Now, we know the coming of Emancipation did not mean the economic exploitation of African-Americans would end. In fact, the Emancipation Proclamation was only instituted to save President Lincoln from the sure defeat he faced at the hands of General Robert E. Lee, Jefferson Davis and the Confederacy—since, at that point, the two-year-old war was going badly for Lincoln and the Union. After Emancipation, a new form of Slavery emerged utilizing the loophole in the 13 Amendment—and that led to the police mandate of criminalizing Black people.

The criminalizing of Black America continues to the present and is being ratcheted up by America’s current race-baiting “grab them by the pussy” President Donald Trump. Regressive racist Jeff Sessions, when he was still the attorney general, made sure the gains (consent decrees, in particular) that were initiated by former attorney generals Eric Holder and Loretta Lynch are being eradicated. Indeed, Sessions complained that these initiatives have hurt police morale. Apparently, holding police accountable for their crimes against African-Americans can’t be done if it hurts the morale of criminal cops. This is an interestingly idiotic rationale. Current Attorney General William Barr is no better.

If Black-Americans are to be successful in combating the scourge of an institutionally racist police system, we must have a clearer fuller appraisal of the true purpose of police, especially as it relates to us. In relation to Black America, the primary purpose of police has always been to oppress and terrorize us. That’s just the awful reality. Driving that message home (especially, to young African-Americans) is the primary purpose of this book.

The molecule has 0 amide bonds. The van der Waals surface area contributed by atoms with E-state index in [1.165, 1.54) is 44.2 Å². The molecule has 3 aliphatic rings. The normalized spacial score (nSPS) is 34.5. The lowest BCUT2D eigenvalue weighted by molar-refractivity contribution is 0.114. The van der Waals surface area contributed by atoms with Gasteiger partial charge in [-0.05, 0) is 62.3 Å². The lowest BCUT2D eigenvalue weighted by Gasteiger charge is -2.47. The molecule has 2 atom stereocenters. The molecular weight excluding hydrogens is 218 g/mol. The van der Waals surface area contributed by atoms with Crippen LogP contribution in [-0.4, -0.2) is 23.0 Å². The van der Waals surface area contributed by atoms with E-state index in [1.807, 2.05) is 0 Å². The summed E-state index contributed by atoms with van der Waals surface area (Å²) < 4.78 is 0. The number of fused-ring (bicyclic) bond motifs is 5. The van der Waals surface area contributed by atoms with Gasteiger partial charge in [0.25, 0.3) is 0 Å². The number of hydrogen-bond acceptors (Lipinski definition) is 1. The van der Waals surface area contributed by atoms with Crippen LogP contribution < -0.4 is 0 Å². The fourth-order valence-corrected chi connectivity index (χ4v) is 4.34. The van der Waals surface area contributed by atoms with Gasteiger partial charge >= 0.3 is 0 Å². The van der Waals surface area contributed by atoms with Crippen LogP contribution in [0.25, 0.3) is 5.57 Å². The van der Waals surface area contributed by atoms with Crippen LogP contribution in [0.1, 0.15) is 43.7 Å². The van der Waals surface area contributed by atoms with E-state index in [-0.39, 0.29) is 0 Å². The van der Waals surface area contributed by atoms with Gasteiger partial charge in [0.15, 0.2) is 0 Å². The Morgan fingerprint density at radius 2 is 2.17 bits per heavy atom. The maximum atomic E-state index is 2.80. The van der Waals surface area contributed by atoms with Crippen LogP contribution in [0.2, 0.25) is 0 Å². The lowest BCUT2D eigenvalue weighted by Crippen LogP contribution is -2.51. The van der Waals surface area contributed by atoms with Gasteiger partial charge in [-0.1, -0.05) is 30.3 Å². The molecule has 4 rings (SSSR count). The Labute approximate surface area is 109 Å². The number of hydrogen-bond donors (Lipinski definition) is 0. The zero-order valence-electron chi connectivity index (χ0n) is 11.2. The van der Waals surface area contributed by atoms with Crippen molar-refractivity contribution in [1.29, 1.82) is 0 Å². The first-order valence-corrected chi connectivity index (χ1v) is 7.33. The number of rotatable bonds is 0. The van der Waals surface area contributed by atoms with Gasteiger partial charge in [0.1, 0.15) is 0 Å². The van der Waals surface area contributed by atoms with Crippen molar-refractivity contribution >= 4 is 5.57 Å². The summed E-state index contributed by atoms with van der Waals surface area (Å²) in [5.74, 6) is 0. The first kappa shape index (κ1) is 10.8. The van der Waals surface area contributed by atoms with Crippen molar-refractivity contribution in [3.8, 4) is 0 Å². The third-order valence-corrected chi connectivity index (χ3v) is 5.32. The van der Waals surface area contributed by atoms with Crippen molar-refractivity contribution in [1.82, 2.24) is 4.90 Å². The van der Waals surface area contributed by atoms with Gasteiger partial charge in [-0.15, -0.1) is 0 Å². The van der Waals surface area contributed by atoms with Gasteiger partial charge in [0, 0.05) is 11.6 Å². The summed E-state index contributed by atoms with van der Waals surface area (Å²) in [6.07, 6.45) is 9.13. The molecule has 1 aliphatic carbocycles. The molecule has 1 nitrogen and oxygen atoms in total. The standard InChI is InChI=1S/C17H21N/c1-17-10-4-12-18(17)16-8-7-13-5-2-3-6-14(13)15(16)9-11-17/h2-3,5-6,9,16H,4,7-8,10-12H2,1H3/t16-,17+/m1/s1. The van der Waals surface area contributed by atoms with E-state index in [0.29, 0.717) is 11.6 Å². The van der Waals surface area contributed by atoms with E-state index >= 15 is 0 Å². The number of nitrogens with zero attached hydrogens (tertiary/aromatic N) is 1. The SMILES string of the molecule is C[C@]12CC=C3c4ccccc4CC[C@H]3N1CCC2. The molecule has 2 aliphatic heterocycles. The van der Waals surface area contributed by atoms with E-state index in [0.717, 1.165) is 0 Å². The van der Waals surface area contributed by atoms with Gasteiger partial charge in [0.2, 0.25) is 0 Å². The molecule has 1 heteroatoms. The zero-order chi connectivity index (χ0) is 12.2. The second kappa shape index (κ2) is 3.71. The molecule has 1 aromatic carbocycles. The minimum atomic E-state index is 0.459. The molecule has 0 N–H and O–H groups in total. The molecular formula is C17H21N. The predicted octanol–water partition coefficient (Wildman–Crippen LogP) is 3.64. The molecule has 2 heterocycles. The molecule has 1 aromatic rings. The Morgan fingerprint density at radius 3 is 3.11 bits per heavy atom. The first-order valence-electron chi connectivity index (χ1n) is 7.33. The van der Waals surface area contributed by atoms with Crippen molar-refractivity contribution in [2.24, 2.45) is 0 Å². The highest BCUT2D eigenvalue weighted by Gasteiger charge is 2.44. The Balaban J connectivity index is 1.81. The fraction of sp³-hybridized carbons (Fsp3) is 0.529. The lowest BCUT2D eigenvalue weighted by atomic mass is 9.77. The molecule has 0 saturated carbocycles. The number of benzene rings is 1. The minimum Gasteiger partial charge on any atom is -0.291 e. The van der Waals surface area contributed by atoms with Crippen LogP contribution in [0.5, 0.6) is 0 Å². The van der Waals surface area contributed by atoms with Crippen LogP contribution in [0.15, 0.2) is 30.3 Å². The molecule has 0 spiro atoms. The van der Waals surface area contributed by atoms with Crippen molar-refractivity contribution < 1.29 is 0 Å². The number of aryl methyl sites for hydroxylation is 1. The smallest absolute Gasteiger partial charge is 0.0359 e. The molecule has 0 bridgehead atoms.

In my view, if we continue to ignore this historical reality regarding policing we will not be able to fully realize just what it will take to finally bring an end to the crimes that are perpetrated by American policing against our people. The secondary purpose is to propose alternative ways of fighting against institutionalized police brutality and to articulate for the need for real community control over police (including by, eventually, having our own police, sheriffs etc.) who patrol segregated Black communities—something that is routinely done in White communities.

We must ask ourselves many questions including: why we allow White cops (who would never live in segregated Black communities) to police us, while they take the money, they make from their salaries home to their lily-White havens? Would segregated White communities allow Black police to police White communities? Would they allow Blacks to craft police policy in White neighborhoods? Who constructs and implements police policy for segregated Black communities? Do Blacks ever have a seat at that table when policing priorities are being decided?

These are all questions we must start addressing in earnest if we intend to stop police brutalization of Black people.

This book proposes to show that: American policing has always been a force for the oppression and victimization of Black America from its very beginning. The police are not in Black communities to “protect and serve” us. They are there to “protect” White America from us. The main job of America’s police, in the past and now, is to keep the racial shackles around Black necks and to stop our people from progressing.

The police have always been a primary instrument of institutional racism. That is why Congress and the White House show little concern when police kill and murder us—even when they are choking us to death or shooting us down dead by shots to the back. Without maximum political pressure, Washington will never act decisively to stop police violence against African-Americans.

The sooner Black-Americans accept this grim reality: that America’s police are there to terrorize and oppress us for a racist system, is the sooner we will be able to fight these forces with more unified effectiveness. With racist politicians like Donald Trump giving their blessings to the police to continue brutalizing us, the time is now for Black America to stand up strong to police prejudice, violence, and murder.